If you’ve not heard the expression “Sticky Faith” as it relates to children’s and youth ministries, the idea is that we want to do whatever we can as a church family to help our kids develop a faith that sticks with them after they graduate from high school, and head out on their own.
Kara Powell, Executive Director of the Fuller Youth Institute, explains the importance of “Sticky Faith” this way:
"When I was a child, 30 of my relatives would regularly gather at my grandparents’ house for family holidays. When we were all assembled, there were far too many of us to fit around one table. So we set up two tables: the adults’ table and the kids’ table. The adults ate in the dining room. We kids ate in the TV room.
The adults had pleasant conversation. Somehow the kids' conversation usually degenerated into dinner rolls being thrown at each other and a jello-snorting contest.
In theory, we were at the same meal. In reality, we had two very different experiences.
That sounds a lot like how adults and kids experience church today. The adults’ table is in the bigger, nicer room and the kids’ table is down the hall…
Do 16-year-olds [and 3-4 year olds, and 8-10 year olds] need time to be together and on their own? You bet. But … in our effort to offer relevant and developmentally appropriate teaching and fellowship for [children and youth], we have segregated—and we use that verb intentionally but not lightly—students from the rest of the church. That segregation is hindering young people’s faith development.
More than any other … variable, moving kids out of the kids’ table and into an intergenerational context of worship, ministry, and life seems to deepen students’ faith in high school and beyond.”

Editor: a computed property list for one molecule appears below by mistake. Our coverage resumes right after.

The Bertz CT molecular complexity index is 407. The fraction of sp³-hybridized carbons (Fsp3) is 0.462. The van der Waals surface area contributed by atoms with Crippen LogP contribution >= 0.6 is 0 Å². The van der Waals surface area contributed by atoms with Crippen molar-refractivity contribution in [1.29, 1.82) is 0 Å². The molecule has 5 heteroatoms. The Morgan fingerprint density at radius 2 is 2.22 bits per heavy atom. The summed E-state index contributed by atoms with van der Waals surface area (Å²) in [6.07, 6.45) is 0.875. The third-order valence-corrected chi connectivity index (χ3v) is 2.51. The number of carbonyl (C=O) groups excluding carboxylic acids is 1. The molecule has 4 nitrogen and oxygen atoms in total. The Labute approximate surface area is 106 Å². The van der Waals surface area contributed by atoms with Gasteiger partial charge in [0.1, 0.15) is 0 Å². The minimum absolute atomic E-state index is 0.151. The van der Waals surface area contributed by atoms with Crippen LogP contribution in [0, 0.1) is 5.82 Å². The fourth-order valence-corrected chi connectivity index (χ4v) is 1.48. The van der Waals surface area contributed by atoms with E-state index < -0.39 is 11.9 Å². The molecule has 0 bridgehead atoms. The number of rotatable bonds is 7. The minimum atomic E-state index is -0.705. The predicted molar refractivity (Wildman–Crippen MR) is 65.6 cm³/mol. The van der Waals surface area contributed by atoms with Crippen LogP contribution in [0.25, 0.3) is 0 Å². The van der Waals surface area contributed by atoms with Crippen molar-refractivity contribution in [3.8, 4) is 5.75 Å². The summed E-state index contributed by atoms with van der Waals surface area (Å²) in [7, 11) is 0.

Here in this church family, we have taken this call to heart over the last 5 years or so, seeking out a variety of ways to integrate our children and youth into congregational life, encouraging their full participation everywhere we can, even as we provide opportunities for age-specific learning and fun as well. We are also ideally positioned, as a small church, to capitalize on the recommended 5 to 1 formula – that is, 5 or more adults befriending each individual child, as they grow up in the church.
The nature of the “sticky faith” we want to impart to them – in fact, the “sticky faith” we hope we all can claim, at every age – isn’t only about feeling a part of our church family, however wonderful that can be. And it isn’t only about remembering some great Bible stories and songs, as valuable as they can be. It’s about challenging one another to re-order our lives, to align with the important truths we are taught in the Scriptures. Sticky faith, at its heart, is really about transformation.
“Do not be conformed to this world.” That can take a lifetime of effort, can’t it? When we’re young, peer pressure may take the form of wanting to dress like our friends, or have the same toys… then perhaps it’s about attending the same parties, whether or not they always meet with our parents’ approval for acceptable party refreshments and behaviors… But really, peer pressure doesn’t ever go away. It just morphs – perhaps into subtle and not so subtle temptations to keep up with the Joneses?
“Do not be conformed to this world, but be transformed by the renewing of your minds, so that you may discern what is the will of God – what is good and acceptable and perfect.” (Romans 12:2)
In other words, not just “don’t give into peer pressure” but resist peer pressure for the sake of the gospel. Not simply “be yourself” but be the person God created you to be. Remember that you are a child of God, that you belong to God, and God will hold you and claim you as his own, challenging you to live faithfully as Christ’s disciple, your whole life long. Life into that identity; embrace that calling. Don’t allow yourself to be squeezed and squished and contorted by the world. Allow yourself instead to be molded and formed and shaped by God.